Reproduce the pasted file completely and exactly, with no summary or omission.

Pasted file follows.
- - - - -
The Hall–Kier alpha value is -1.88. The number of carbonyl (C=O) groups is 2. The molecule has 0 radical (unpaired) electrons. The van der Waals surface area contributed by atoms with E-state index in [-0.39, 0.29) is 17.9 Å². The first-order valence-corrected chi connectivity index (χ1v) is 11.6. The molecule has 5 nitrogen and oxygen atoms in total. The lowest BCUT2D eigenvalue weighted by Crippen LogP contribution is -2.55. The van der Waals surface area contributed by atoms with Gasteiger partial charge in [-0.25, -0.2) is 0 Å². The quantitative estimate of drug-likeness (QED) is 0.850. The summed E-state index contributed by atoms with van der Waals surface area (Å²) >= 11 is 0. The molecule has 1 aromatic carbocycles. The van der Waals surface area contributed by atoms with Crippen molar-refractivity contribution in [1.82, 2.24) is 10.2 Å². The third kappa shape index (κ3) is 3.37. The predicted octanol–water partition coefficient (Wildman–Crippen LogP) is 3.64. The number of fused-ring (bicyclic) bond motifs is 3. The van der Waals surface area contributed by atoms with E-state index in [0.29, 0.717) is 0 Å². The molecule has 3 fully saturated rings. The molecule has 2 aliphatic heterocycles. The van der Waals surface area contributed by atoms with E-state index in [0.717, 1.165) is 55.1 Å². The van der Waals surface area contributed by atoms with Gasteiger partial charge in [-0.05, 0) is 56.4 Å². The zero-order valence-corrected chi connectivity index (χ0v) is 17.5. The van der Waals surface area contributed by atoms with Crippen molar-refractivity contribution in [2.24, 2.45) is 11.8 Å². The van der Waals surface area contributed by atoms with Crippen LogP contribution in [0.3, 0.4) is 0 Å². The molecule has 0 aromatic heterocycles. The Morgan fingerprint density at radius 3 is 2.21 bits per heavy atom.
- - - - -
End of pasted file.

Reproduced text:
The Hall–Kier alpha value is -1.88. The number of carbonyl (C=O) groups is 2. The molecule has 0 radical (unpaired) electrons. The van der Waals surface area contributed by atoms with E-state index in [-0.39, 0.29) is 17.9 Å². The first-order valence-corrected chi connectivity index (χ1v) is 11.6. The molecule has 5 nitrogen and oxygen atoms in total. The lowest BCUT2D eigenvalue weighted by Crippen LogP contribution is -2.55. The van der Waals surface area contributed by atoms with Gasteiger partial charge in [-0.25, -0.2) is 0 Å². The quantitative estimate of drug-likeness (QED) is 0.850. The summed E-state index contributed by atoms with van der Waals surface area (Å²) >= 11 is 0. The molecule has 1 aromatic carbocycles. The van der Waals surface area contributed by atoms with Crippen molar-refractivity contribution in [1.82, 2.24) is 10.2 Å². The third kappa shape index (κ3) is 3.37. The predicted octanol–water partition coefficient (Wildman–Crippen LogP) is 3.64. The number of fused-ring (bicyclic) bond motifs is 3. The van der Waals surface area contributed by atoms with E-state index in [0.29, 0.717) is 0 Å². The molecule has 3 fully saturated rings. The molecule has 2 aliphatic heterocycles. The van der Waals surface area contributed by atoms with E-state index in [0.717, 1.165) is 55.1 Å². The van der Waals surface area contributed by atoms with Gasteiger partial charge in [-0.05, 0) is 56.4 Å². The zero-order valence-corrected chi connectivity index (χ0v) is 17.5. The van der Waals surface area contributed by atoms with Crippen molar-refractivity contribution in [2.24, 2.45) is 11.8 Å². The van der Waals surface area contributed by atoms with Crippen LogP contribution in [0.3, 0.4) is 0 Å². The molecule has 0 aromatic heterocycles. The Morgan fingerprint density at radius 3 is 2.21 bits per heavy atom.